Human Activities

Renzo Martens, White Cube (still). © Human Activities, 2020.

Human Activities wants to prove that art can redress economic inequality, not symbolically, but in material terms. Art provides the inspiration and the capital to buy back land and start inclusive, ecological post-plantations.

"This was the most challenging show of the year, and proudly “problematic,” but that was the point: You need to be fearless and run right into the swamp of possible misunderstanding to have any hope of making a difference.” —Jason Farago, The New York Times, December 6, 2017

Over the last centuries, plantations have funded the building of many European and American museums, where art provided an opportunity for shareholders to distance themselves from the violence of the plantation system. Still today, rain forests are cut down and turned into plantations, leading to more inequality, degradation of biodiversity and global warming. The value extracted from these plantations is still partially invested in museums in New York, Dakar and Paris, generating wealth in the economy around them, yet leaving depleted landscapes and impoverished people.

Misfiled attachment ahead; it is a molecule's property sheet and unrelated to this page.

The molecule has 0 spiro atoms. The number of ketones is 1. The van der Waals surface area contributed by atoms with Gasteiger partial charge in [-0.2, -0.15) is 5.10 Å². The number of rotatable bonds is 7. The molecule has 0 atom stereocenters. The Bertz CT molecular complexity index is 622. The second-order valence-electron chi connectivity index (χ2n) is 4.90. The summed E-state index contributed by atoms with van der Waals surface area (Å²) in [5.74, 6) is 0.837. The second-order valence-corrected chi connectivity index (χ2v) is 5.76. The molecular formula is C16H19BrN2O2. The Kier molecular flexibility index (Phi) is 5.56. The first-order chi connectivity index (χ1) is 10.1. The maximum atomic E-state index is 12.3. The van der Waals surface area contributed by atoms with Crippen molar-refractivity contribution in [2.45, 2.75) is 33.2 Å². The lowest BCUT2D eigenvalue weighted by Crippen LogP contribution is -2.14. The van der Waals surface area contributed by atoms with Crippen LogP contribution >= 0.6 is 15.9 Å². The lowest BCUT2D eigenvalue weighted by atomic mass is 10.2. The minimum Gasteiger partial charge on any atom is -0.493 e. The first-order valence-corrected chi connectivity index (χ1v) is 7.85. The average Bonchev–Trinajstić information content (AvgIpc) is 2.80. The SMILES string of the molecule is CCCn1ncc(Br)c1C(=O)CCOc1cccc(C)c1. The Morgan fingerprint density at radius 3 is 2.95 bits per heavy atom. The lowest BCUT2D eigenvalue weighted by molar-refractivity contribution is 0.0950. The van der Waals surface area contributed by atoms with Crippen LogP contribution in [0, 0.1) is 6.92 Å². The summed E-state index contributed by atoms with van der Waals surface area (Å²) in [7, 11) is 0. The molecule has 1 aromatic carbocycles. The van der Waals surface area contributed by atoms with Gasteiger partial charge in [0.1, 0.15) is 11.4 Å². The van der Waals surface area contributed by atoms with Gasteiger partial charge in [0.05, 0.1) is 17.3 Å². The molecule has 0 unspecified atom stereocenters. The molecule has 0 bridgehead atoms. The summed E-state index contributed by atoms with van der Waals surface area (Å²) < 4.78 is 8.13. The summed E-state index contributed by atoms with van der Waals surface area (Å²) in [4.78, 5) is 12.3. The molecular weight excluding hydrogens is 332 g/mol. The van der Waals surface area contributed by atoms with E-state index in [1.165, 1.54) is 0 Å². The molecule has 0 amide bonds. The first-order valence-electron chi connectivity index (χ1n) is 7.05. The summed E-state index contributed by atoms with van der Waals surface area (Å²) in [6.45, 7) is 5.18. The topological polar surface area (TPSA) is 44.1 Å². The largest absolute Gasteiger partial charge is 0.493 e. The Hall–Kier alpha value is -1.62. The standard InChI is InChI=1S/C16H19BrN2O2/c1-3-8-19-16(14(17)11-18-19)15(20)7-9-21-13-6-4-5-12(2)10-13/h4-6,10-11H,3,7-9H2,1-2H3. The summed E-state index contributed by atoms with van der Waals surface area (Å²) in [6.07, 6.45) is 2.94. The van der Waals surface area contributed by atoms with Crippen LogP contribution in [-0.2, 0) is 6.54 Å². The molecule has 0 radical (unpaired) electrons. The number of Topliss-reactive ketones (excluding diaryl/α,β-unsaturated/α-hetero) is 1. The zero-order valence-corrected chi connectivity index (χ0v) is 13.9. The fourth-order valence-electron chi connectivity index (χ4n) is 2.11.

Human Activities, uses art to attract visibility, legitimization and capital to the plantation. Its main ally is CATPC, an art collective of Congolese plantation workers that was founded by renowned environmental activist René Ngongo. With the income from its art, CATPC buys back their land.

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